Identity theft is big business. Now, we’re finding out exactly how big. The FTC estimates that as many as 9 million of us have our identity stolen each year. It’s topped the list of consumer complaints filed with the agency for the past 12 years running, garnering about 15% of all complaints. And new research from ID Analytics shows that there are roughly 10,000 identity theft rings in the United States involved in this fast-growing illegal enterprise.
ID Analytics’ ID:A Labs looked at more than a billion applications for bank cards, store credit cards and wireless service over a nearly four-year period. Its algorithm detected the presence of identity thieves by looking for discrepancies in personal information or constantly-changing addresses, red flags that indicate fraud.
Some geographic areas have higher concentrations of identity thieves. The most popular “home base” states for crooks are Alabama, the Carolinas, Delaware, Georgia, Mississippi and Texas. “There appears to be a ‘belt of fraud’ that runs through the rural Southeast, extending from Virginia to Mississippi, with significant activity in the Carolinas, Georgia, Florida and Alabama,” the report says.
While “rings” can consist of as few as two people coordinating their efforts to steal people’s identity, some are much larger. The study finds that a surprising number of fraud rings consist of families working together.
(MORE: Here’s How Your Identity Will Be Stolen: The Top 10 Scams)
ID Analytics classifies a few different kinds of identity theft: The first is a lost or stolen account. While this is a headache for the victim, closing the account usually takes care of the issue since the crook can’t pretend to be you in another forum. It’s like a benign tumor: It’s still bad news, but it doesn’t spread to other areas.
Then there’s straightforward identity theft, when a crook appropriates a victim’s personal information — name, Social Security number, birthday, and so on. This is what happened to author Rick Moody. As he explained to TIME
, untangling the real you from a criminal’s impersonation, especially in today’s digital age, can be a Kafkaesque exercise in frustration.
Third, some criminals will make up or steal information from various sources and mash it up to basically invent a new, fake identity. This can be a big headache for people if their real name, address, or Social Security number, or credit history is linked with the fraudster’s activity in credit databases.
Finally, there’s identity manipulation, which involves someone changing their own personal information. This is usually done either to hide past credit or criminal infractions, or to get access to benefits to which they’re not actually entitled. Wireless services are the most popular target for identity thieves, the study says. The increased portability of phone numbers and accounts have made wireless appealing to crooks for a few years now. In 2009, authorities busted an eight-person ring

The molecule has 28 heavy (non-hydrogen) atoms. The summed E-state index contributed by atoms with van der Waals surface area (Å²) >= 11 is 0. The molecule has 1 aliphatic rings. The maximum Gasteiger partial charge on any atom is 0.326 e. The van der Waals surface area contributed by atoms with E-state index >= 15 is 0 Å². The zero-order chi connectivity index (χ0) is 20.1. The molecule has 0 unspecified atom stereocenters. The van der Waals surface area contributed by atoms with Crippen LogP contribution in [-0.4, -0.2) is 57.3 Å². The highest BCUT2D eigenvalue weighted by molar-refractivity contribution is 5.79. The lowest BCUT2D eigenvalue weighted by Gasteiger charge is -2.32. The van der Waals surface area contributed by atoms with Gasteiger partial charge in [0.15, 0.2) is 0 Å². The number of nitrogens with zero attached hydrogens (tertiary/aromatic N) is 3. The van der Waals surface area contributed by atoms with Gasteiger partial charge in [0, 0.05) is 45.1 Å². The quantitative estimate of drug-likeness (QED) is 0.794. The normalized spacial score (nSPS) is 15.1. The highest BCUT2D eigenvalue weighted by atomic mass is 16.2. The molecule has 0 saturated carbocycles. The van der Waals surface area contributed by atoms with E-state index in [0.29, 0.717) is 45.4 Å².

that perpetuated a massive $22 million identity theft scam against AT&T and T-Mobile.
“Cellphone use is escalating and, most likely, so will the number of related identity-theft complaints. In addition, technology-savvy criminals will continue to develop new cellphone scams that we’ll have to confront,” Robert E. Holtfreter wrote in Fraud magazine
earlier this year.Store credit cards and bank cards are also popular — there’s big money to be made, and the migration of banking and financial transactions to the digital space gives computer-savvy crooks the way to break in as well as the anonymity they need to impersonate someone else. Holtfreter predicts that the growing use of smartphones for financial transaction will lead to an increase and a merging of these two targets for identity thieves.
ID Analytics says another popular trend is stealing the identities of dead people. “Fraudsters gather personal information from people whom they know are deceased and use that information to open new credit card accounts and make purchases. When when the bill comes due, there is no responsible party,” the report says. Earlier research found that 2.5 million dead people get their identities stolen every year — giving a whole new meaning to “grave robbing.”
Impersonating the dead is pretty brazen, but even single-account identity thieves are getting bolder and more disruptive. Payments middleman Global Payments suffered a data breach earlier this year that cost more than $84 million to clean up — and those thieves didn’t even get people’s names, addresses, or Social Security numbers.Last month, Barnes & Noble suffered a breach in which hackers wormed their way into 63 stores across nine states. What was unusual about this case wasn’t just the size, but how they pulled it off. Crooks tampered with the terminals where customers swipe their card and enter a PIN. Al Pascual, an security analyst at Javelin Strategy & Research called tampering with terminals “one of the most serious threats” to the payments industry.
The appeal for the bad guys is obvious: With a PIN, they don’t have to go through the hassle of buying stuff, sending it to a fake address, and then turning around and selling it. They can just hit the ATM and withdraw somebody else’s cash, then go on their way. “PINs are the Holy Grail,” Jeff Hall, director of Technology Risk Management Services at consultancy McGladrey, told USA Today
. “If it’s a debit card, you can cash in up to the limit on the ATM.”